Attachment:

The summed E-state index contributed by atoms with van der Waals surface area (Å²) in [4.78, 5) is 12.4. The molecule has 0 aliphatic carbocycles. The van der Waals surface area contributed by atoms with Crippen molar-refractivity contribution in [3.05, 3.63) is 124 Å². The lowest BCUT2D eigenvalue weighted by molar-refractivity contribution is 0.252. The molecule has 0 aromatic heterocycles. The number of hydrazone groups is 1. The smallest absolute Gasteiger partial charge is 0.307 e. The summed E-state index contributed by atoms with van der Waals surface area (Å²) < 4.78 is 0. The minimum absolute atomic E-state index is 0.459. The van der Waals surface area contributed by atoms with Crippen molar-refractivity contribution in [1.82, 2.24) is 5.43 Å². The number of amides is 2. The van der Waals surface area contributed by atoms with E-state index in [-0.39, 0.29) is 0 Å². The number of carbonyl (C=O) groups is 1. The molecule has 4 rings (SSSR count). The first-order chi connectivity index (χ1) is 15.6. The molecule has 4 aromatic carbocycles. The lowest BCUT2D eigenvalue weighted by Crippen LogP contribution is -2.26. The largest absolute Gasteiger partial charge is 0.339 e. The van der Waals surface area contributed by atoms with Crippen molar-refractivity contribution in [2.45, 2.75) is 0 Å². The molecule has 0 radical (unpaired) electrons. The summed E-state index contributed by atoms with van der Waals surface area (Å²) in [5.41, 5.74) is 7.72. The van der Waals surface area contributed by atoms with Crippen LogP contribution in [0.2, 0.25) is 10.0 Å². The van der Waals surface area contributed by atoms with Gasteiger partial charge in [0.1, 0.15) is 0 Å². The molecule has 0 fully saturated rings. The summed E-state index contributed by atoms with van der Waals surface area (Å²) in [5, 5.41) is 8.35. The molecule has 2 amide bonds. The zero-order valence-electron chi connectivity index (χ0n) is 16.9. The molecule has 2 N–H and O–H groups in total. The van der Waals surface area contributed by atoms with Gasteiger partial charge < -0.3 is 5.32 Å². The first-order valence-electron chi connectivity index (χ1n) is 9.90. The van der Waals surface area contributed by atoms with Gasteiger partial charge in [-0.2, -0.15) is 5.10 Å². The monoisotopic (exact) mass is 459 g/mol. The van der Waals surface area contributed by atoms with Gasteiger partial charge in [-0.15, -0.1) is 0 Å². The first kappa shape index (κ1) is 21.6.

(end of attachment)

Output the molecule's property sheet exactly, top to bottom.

The summed E-state index contributed by atoms with van der Waals surface area (Å²) in [4.78, 5) is 12.4. The molecule has 0 aliphatic carbocycles. The van der Waals surface area contributed by atoms with Crippen molar-refractivity contribution in [3.05, 3.63) is 124 Å². The lowest BCUT2D eigenvalue weighted by molar-refractivity contribution is 0.252. The molecule has 0 aromatic heterocycles. The number of hydrazone groups is 1. The smallest absolute Gasteiger partial charge is 0.307 e. The summed E-state index contributed by atoms with van der Waals surface area (Å²) < 4.78 is 0. The minimum absolute atomic E-state index is 0.459. The van der Waals surface area contributed by atoms with Crippen molar-refractivity contribution in [1.82, 2.24) is 5.43 Å². The number of amides is 2. The van der Waals surface area contributed by atoms with E-state index in [-0.39, 0.29) is 0 Å². The number of carbonyl (C=O) groups is 1. The molecule has 4 rings (SSSR count). The first-order chi connectivity index (χ1) is 15.6. The molecule has 4 aromatic carbocycles. The lowest BCUT2D eigenvalue weighted by Crippen LogP contribution is -2.26. The largest absolute Gasteiger partial charge is 0.339 e. The van der Waals surface area contributed by atoms with Crippen molar-refractivity contribution in [2.45, 2.75) is 0 Å². The molecule has 0 radical (unpaired) electrons. The summed E-state index contributed by atoms with van der Waals surface area (Å²) in [5.41, 5.74) is 7.72. The van der Waals surface area contributed by atoms with Crippen LogP contribution in [0.2, 0.25) is 10.0 Å². The van der Waals surface area contributed by atoms with Gasteiger partial charge in [0.1, 0.15) is 0 Å². The molecule has 0 fully saturated rings. The summed E-state index contributed by atoms with van der Waals surface area (Å²) in [5, 5.41) is 8.35. The molecule has 2 amide bonds. The zero-order valence-electron chi connectivity index (χ0n) is 16.9. The molecule has 2 N–H and O–H groups in total. The van der Waals surface area contributed by atoms with Gasteiger partial charge < -0.3 is 5.32 Å². The first-order valence-electron chi connectivity index (χ1n) is 9.90. The van der Waals surface area contributed by atoms with Gasteiger partial charge in [-0.2, -0.15) is 5.10 Å². The monoisotopic (exact) mass is 459 g/mol. The van der Waals surface area contributed by atoms with Gasteiger partial charge in [-0.15, -0.1) is 0 Å². The first kappa shape index (κ1) is 21.6.